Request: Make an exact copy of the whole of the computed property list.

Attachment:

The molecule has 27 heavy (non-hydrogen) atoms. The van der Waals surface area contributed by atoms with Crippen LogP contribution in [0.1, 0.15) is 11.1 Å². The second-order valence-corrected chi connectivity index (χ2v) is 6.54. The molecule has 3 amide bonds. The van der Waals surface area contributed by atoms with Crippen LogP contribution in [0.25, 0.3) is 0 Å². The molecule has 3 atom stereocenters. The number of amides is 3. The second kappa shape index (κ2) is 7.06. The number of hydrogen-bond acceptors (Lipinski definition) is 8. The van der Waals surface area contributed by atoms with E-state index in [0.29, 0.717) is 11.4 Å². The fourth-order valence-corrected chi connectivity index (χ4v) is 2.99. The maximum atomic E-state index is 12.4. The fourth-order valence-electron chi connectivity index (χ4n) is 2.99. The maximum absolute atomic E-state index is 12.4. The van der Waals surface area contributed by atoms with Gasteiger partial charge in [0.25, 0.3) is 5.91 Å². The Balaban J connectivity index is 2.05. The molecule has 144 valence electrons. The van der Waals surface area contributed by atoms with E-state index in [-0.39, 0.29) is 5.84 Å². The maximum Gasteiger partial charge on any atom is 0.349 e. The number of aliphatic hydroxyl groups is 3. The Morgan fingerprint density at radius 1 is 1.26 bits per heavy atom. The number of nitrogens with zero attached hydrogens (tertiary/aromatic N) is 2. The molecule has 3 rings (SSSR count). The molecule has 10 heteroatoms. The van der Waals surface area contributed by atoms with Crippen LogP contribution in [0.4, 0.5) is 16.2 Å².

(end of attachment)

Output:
The molecule has 27 heavy (non-hydrogen) atoms. The van der Waals surface area contributed by atoms with Crippen LogP contribution in [0.1, 0.15) is 11.1 Å². The second-order valence-corrected chi connectivity index (χ2v) is 6.54. The molecule has 3 amide bonds. The van der Waals surface area contributed by atoms with Crippen LogP contribution in [0.25, 0.3) is 0 Å². The molecule has 3 atom stereocenters. The number of amides is 3. The second kappa shape index (κ2) is 7.06. The number of hydrogen-bond acceptors (Lipinski definition) is 8. The van der Waals surface area contributed by atoms with E-state index in [0.29, 0.717) is 11.4 Å². The fourth-order valence-corrected chi connectivity index (χ4v) is 2.99. The maximum atomic E-state index is 12.4. The fourth-order valence-electron chi connectivity index (χ4n) is 2.99. The maximum absolute atomic E-state index is 12.4. The van der Waals surface area contributed by atoms with Gasteiger partial charge in [0.25, 0.3) is 5.91 Å². The Balaban J connectivity index is 2.05. The molecule has 144 valence electrons. The van der Waals surface area contributed by atoms with E-state index in [-0.39, 0.29) is 5.84 Å². The maximum Gasteiger partial charge on any atom is 0.349 e. The number of aliphatic hydroxyl groups is 3. The Morgan fingerprint density at radius 1 is 1.26 bits per heavy atom. The number of nitrogens with zero attached hydrogens (tertiary/aromatic N) is 2. The molecule has 3 rings (SSSR count). The molecule has 10 heteroatoms. The van der Waals surface area contributed by atoms with Crippen LogP contribution in [0.4, 0.5) is 16.2 Å².